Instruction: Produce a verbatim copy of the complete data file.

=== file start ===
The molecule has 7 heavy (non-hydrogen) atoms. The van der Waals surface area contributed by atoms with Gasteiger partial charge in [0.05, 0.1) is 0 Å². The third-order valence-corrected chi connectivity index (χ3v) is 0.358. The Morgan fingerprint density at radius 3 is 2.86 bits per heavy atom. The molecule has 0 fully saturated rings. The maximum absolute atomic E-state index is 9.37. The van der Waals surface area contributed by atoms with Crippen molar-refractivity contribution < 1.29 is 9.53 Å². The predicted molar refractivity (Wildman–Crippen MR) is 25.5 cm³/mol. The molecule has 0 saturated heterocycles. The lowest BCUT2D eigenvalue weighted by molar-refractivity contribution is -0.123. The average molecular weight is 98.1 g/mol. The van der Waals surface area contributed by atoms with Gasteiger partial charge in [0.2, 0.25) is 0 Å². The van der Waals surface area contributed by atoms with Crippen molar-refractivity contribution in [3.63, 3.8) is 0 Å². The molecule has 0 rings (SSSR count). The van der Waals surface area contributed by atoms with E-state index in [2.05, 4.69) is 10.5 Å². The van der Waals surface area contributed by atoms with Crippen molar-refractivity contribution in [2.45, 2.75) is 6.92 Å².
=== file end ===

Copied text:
The molecule has 7 heavy (non-hydrogen) atoms. The van der Waals surface area contributed by atoms with Gasteiger partial charge in [0.05, 0.1) is 0 Å². The third-order valence-corrected chi connectivity index (χ3v) is 0.358. The Morgan fingerprint density at radius 3 is 2.86 bits per heavy atom. The molecule has 0 fully saturated rings. The maximum absolute atomic E-state index is 9.37. The van der Waals surface area contributed by atoms with Crippen molar-refractivity contribution < 1.29 is 9.53 Å². The predicted molar refractivity (Wildman–Crippen MR) is 25.5 cm³/mol. The molecule has 0 saturated heterocycles. The lowest BCUT2D eigenvalue weighted by molar-refractivity contribution is -0.123. The average molecular weight is 98.1 g/mol. The van der Waals surface area contributed by atoms with Gasteiger partial charge in [0.2, 0.25) is 0 Å². The van der Waals surface area contributed by atoms with Crippen molar-refractivity contribution in [3.63, 3.8) is 0 Å². The molecule has 0 rings (SSSR count). The van der Waals surface area contributed by atoms with E-state index in [2.05, 4.69) is 10.5 Å². The van der Waals surface area contributed by atoms with Crippen molar-refractivity contribution in [2.45, 2.75) is 6.92 Å².